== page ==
The Tax Cuts and Jobs Act (TCJA) is the most comprehensive tax reform our country has seen in more than 3 decades, bringing broad and complex changes to businesses in every industry.
With more and more technology firms calling the Boston area home, I thought it might be helpful to discuss some of the implications of the TCJA specific to the tech world.
Below, I’ve broken down a few of the top impacts tech companies should be aware of:
Corporate Tax Rate
- Old law: C Corporations were taxed based on a graduated system with a top rate of 35%.
- New law: Flat 21% income tax for C Corporations.
- Impact: Since many tech companies are classified as C Corporations, this is a positive change for the industry – and it’s a permanent one, unlike some of the other changes in the TCJA which will be phased out over the next decade.
Research + Experimentation
- Old law: R+E expenses were fully deductible in the year incurred.
- New law: R+E expenses incurred after Dec 31, 2021 must be amortized over a five-year period.
- Impact: Since tech companies typically invest heavily in research and experimentation, this change is likely to have a big impact – companies should be proactive in planning any upcoming research and experimentation costs to take advantage of the window of time before the new law takes effect.
- Old law: Businesses could deduct 50% of expenses incurred for entertainment.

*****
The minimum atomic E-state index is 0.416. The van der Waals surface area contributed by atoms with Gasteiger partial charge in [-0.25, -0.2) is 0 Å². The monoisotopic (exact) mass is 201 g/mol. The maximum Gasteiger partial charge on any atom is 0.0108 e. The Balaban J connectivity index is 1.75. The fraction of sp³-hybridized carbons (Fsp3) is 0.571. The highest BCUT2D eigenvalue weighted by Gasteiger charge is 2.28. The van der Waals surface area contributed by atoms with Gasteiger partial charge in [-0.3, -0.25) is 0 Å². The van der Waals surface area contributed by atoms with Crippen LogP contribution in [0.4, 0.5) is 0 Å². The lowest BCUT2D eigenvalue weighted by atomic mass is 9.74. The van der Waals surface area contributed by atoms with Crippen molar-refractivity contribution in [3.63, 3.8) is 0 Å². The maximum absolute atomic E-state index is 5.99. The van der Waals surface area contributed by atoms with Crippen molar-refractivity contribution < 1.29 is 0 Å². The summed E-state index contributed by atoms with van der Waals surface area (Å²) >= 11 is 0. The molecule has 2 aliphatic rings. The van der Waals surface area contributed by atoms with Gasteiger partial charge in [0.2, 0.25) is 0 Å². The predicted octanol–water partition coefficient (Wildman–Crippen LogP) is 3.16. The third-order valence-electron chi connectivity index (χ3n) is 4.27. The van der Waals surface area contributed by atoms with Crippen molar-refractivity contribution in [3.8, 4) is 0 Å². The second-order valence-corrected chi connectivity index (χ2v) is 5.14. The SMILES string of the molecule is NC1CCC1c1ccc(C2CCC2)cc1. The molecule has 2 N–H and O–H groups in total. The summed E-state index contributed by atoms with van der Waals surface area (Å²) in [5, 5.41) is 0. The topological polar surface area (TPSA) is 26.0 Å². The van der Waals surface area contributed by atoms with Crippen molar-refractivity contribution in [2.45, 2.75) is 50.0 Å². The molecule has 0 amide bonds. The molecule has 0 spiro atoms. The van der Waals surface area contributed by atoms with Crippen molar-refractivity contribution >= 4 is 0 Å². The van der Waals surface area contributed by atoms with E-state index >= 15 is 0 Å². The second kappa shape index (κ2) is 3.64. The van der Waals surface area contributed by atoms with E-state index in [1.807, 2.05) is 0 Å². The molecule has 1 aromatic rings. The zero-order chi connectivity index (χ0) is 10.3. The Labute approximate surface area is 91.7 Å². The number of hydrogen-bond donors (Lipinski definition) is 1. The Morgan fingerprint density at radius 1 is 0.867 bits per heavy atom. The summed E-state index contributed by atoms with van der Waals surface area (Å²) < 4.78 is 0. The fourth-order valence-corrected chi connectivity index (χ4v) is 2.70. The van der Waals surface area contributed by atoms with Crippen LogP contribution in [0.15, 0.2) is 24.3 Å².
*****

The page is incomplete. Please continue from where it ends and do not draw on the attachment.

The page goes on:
- New law: No portion of entertainment expenses is deductible, including transportation fringe benefits and commuting costs.
- Impact: Tech companies are known for offering employees workplace benefits and amenities. Employers will need to decide if they want to continue to offer these perks in light of the new law, and if so, should account for entertainment expenses separately from food and beverage costs going forward.
Net Operating Losses (NOLs)
- Old law: In general, A Net Operating Loss (NOL) is the amount of a taxpayer’s business deductions that exceed its gross income. In the past, an NOL has been carried back two years, and carried forward twenty years to offset taxable income. Certain special circumstances allow for extended carryback periods.
- New law: Under TCJA, NOL deductions in tax years after 2017 are generally not allowed to be carried back, however they may now be carried forward indefinitely. NOL deductions in tax years after 2017 may only reduce 80% of taxable income in a carryback or carryforward year.
- Impact: This change could significantly impact cash flow for tech companies. In the past, tax refunds generated by NOLs have helped many companies with limited cash flow (like technology start-ups, for example) reduce tax liabilities as they became profitable. Since NOL carryforwards are now limited to 80% of taxable income, tech companies may have to pay tax even if their carryforwards aren’t completely exhausted. Tech companies should speak to their advisor about how to plan for this change in their tax liability.
These are just a few of the impacts of the TCJA that technology companies should be aware of. If you have any questions about the TCJA and how it may impact your business, please leave a comment below or feel free to contact me directly, I’m happy to help!